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Dems see Trump, Cruz putting more Senate seats in play

Dems see Trump, Cruz putting more Senate seats in play
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Democrats think they can expand the battlefield for the Senate majority if Donald TrumpDonald TrumpBiden to hold virtual bilateral meeting with Mexican president More than 300 charged in connection to Capitol riot Trump Jr.: There are 'plenty' of GOP incumbents who should be challenged MORE or Ted CruzRafael (Ted) Edward CruzTomi Lahren says CPAC attendees clearly want Trump to run in 2024 OVERNIGHT ENERGY: Biden returns to Obama-era greenhouse gas calculation | House passes major public lands package | Biden administration won't defend Trump-era relaxation of bird protections Cruz hits back at Boehner for telling him to 'go f--- yourself' MORE is the GOP presidential nominee.

If an unpopular Trump or Cruz loses in a rout, Democrats see Senate seats in Arizona, Missouri, Iowa and North Carolina coming into play in addition to a half-dozen seats that have long been targets.

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“Democrats have an opportunity this cycle to extend the map,” Democratic Senatorial Campaign Committee spokeswoman Lauren Passalacqua told The Hill.

“That’s due to the recruitment of really strong candidates who can and will launch competitive races,” she added.

Republicans have acknowledged their party faces a challenging map in 2016 but voiced confidence that they’ll hold on to their majority.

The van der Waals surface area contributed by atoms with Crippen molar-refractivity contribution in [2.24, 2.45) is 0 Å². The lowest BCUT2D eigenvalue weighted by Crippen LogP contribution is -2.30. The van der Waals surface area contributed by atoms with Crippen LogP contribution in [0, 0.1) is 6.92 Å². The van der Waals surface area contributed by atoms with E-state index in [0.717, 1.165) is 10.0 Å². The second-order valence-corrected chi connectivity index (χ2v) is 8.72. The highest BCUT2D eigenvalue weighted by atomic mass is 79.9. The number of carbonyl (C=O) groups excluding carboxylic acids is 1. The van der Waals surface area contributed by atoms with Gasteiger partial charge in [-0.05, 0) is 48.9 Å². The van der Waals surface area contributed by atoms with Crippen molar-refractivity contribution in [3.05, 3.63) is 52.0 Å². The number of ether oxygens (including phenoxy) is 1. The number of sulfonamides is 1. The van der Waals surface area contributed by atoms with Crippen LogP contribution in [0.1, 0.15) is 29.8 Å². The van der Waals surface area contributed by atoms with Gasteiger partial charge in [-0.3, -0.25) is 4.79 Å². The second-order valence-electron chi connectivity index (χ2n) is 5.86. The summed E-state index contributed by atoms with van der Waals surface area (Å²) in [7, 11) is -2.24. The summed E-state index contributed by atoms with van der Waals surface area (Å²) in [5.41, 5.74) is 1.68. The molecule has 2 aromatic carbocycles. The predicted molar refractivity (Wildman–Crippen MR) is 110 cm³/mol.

“There will be a Republican majority in the Senate in January,” National Republican Senatorial Campaign spokesman Greg Blair said.

Democrats have been bullish about their chances of winning back the Senate ever since the cycle began, given that Republicans are defending 24 seats, many of them in states won by President Obama.

The party needs to gain five seats to win the majority, or four if it retains the White House — which would allow a Democratic vice president to break ties in the Senate.

Democrats are practically measuring the curtains for offices held by Sens. Ron JohnsonRonald (Ron) Harold JohnsonGraham: Trump will 'be helpful' to all Senate GOP incumbents Partisan headwinds threaten Capitol riot commission Cruz hires Trump campaign press aide as communications director MORE (Wis.) and Mark KirkMark Steven KirkSenate majority battle snags Biden Cabinet hopefuls The Hill's Morning Report - Sponsored by Facebook - Senate makes SCOTUS nominee Barrett a proxy for divisive 2020 Senate Republicans scramble to put Trump at arm's length MORE (Ill.), the most vulnerable Senate Republicans this cycle. Both are big underdogs in 2016.

Sens. Kelly AyotteKelly Ann AyotteOvernight Defense: NATO expanding troops in Iraq Overnight Defense: New START extended for five years | Austin orders 'stand down' to tackle extremism | Panel recommends Biden delay Afghanistan withdrawal Study group recommends Biden delay Afghanistan withdrawal MORE (N.H.) and Rob PortmanRobert (Rob) Jones PortmanGrassley to vote against Tanden nomination Murkowski undecided on Tanden as nomination in limbo Biden signs supply chain order after 'positive' meeting with lawmakers MORE (Ohio) are better positioned but face strong challengers in states won by Obama in 2008 and 2012. Sen. Pat Toomey (Pa.) and the open Florida Senate seat being vacated by the retiring Sen. Marco RubioMarco Antonio RubioDeSantis derides 'failed Republican establishment' at CPAC The Hill's 12:30 Report - Presented by Facebook - Divided House on full display Mehdi Hasan gets MSNBC Sunday prime-time show MORE are also in Democratic sites.